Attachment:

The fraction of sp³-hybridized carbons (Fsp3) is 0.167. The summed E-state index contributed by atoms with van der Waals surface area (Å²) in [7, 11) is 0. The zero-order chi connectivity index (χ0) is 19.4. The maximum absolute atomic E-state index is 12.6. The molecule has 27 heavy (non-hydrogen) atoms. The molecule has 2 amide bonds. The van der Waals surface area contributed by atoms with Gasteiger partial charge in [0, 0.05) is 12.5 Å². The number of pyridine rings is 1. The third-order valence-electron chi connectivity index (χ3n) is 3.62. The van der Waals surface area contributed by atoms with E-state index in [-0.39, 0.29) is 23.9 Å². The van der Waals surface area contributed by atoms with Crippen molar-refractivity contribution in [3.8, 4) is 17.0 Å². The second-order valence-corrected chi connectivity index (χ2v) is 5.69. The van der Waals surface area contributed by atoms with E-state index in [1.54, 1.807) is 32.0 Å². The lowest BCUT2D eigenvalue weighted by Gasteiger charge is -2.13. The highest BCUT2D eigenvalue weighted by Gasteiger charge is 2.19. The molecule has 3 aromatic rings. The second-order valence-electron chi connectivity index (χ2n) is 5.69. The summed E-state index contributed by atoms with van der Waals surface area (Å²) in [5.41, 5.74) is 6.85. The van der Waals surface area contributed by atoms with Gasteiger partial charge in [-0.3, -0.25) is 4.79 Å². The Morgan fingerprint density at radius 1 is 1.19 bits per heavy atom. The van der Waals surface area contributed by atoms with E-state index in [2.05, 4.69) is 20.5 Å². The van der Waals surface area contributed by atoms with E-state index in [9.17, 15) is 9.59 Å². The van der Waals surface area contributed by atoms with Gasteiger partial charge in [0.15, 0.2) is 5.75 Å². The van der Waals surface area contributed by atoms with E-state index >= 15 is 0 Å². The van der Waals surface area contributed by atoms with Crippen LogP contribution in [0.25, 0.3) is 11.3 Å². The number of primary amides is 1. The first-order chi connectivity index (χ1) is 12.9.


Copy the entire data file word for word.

The fraction of sp³-hybridized carbons (Fsp3) is 0.167. The summed E-state index contributed by atoms with van der Waals surface area (Å²) in [7, 11) is 0. The zero-order chi connectivity index (χ0) is 19.4. The maximum absolute atomic E-state index is 12.6. The molecule has 27 heavy (non-hydrogen) atoms. The molecule has 2 amide bonds. The van der Waals surface area contributed by atoms with Gasteiger partial charge in [0, 0.05) is 12.5 Å². The number of pyridine rings is 1. The third-order valence-electron chi connectivity index (χ3n) is 3.62. The van der Waals surface area contributed by atoms with E-state index in [-0.39, 0.29) is 23.9 Å². The van der Waals surface area contributed by atoms with Crippen molar-refractivity contribution in [3.8, 4) is 17.0 Å². The second-order valence-corrected chi connectivity index (χ2v) is 5.69. The van der Waals surface area contributed by atoms with E-state index in [1.54, 1.807) is 32.0 Å². The lowest BCUT2D eigenvalue weighted by Gasteiger charge is -2.13. The highest BCUT2D eigenvalue weighted by Gasteiger charge is 2.19. The molecule has 3 aromatic rings. The second-order valence-electron chi connectivity index (χ2n) is 5.69. The summed E-state index contributed by atoms with van der Waals surface area (Å²) in [5.41, 5.74) is 6.85. The van der Waals surface area contributed by atoms with Gasteiger partial charge in [-0.3, -0.25) is 4.79 Å². The Morgan fingerprint density at radius 1 is 1.19 bits per heavy atom. The van der Waals surface area contributed by atoms with E-state index in [2.05, 4.69) is 20.5 Å². The van der Waals surface area contributed by atoms with E-state index in [9.17, 15) is 9.59 Å². The van der Waals surface area contributed by atoms with Gasteiger partial charge in [0.15, 0.2) is 5.75 Å². The van der Waals surface area contributed by atoms with E-state index >= 15 is 0 Å². The van der Waals surface area contributed by atoms with Crippen LogP contribution in [0.25, 0.3) is 11.3 Å². The number of primary amides is 1. The first-order chi connectivity index (χ1) is 12.9.